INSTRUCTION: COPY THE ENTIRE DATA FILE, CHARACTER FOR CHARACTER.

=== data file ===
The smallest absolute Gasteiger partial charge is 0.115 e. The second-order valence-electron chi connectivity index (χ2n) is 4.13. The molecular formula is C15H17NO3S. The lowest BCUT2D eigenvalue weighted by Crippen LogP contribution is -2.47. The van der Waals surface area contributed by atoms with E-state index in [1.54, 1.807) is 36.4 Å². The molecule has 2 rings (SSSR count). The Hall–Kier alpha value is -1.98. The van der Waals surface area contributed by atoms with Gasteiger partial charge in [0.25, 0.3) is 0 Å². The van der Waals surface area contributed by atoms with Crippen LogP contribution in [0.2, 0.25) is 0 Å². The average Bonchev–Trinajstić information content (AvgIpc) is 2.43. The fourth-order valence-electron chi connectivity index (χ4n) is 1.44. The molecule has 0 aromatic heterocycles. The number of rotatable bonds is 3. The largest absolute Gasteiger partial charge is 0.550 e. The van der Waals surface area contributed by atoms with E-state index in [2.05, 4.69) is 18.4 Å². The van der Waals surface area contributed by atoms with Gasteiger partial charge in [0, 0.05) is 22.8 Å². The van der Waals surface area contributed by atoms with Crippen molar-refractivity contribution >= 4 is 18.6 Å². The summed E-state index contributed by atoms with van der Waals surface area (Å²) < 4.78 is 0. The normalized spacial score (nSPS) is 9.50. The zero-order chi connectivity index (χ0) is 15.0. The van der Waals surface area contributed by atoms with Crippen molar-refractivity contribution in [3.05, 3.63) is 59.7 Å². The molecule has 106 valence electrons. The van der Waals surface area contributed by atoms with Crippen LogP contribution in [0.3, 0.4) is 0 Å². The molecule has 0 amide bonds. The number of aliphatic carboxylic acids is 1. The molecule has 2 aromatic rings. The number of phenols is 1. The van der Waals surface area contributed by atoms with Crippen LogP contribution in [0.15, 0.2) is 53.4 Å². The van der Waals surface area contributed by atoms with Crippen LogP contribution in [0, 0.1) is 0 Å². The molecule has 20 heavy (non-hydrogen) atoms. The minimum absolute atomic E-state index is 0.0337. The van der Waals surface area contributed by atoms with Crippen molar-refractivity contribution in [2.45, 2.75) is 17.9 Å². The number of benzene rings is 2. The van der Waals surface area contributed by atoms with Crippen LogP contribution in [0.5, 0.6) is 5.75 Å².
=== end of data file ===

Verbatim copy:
The smallest absolute Gasteiger partial charge is 0.115 e. The second-order valence-electron chi connectivity index (χ2n) is 4.13. The molecular formula is C15H17NO3S. The lowest BCUT2D eigenvalue weighted by Crippen LogP contribution is -2.47. The van der Waals surface area contributed by atoms with E-state index in [1.54, 1.807) is 36.4 Å². The molecule has 2 rings (SSSR count). The Hall–Kier alpha value is -1.98. The van der Waals surface area contributed by atoms with Gasteiger partial charge in [0.25, 0.3) is 0 Å². The van der Waals surface area contributed by atoms with Crippen LogP contribution in [0.2, 0.25) is 0 Å². The average Bonchev–Trinajstić information content (AvgIpc) is 2.43. The fourth-order valence-electron chi connectivity index (χ4n) is 1.44. The molecule has 0 aromatic heterocycles. The number of rotatable bonds is 3. The largest absolute Gasteiger partial charge is 0.550 e. The van der Waals surface area contributed by atoms with E-state index in [2.05, 4.69) is 18.4 Å². The van der Waals surface area contributed by atoms with Gasteiger partial charge in [0, 0.05) is 22.8 Å². The van der Waals surface area contributed by atoms with Crippen molar-refractivity contribution >= 4 is 18.6 Å². The summed E-state index contributed by atoms with van der Waals surface area (Å²) < 4.78 is 0. The normalized spacial score (nSPS) is 9.50. The zero-order chi connectivity index (χ0) is 15.0. The van der Waals surface area contributed by atoms with Crippen molar-refractivity contribution in [3.05, 3.63) is 59.7 Å². The molecule has 106 valence electrons. The van der Waals surface area contributed by atoms with Crippen LogP contribution in [0.3, 0.4) is 0 Å². The molecule has 0 amide bonds. The number of aliphatic carboxylic acids is 1. The molecule has 2 aromatic rings. The number of phenols is 1. The van der Waals surface area contributed by atoms with Crippen LogP contribution in [0.15, 0.2) is 53.4 Å². The van der Waals surface area contributed by atoms with Crippen LogP contribution in [0, 0.1) is 0 Å². The molecule has 20 heavy (non-hydrogen) atoms. The minimum absolute atomic E-state index is 0.0337. The van der Waals surface area contributed by atoms with Crippen molar-refractivity contribution in [2.45, 2.75) is 17.9 Å². The number of benzene rings is 2. The van der Waals surface area contributed by atoms with Crippen LogP contribution in [0.5, 0.6) is 5.75 Å².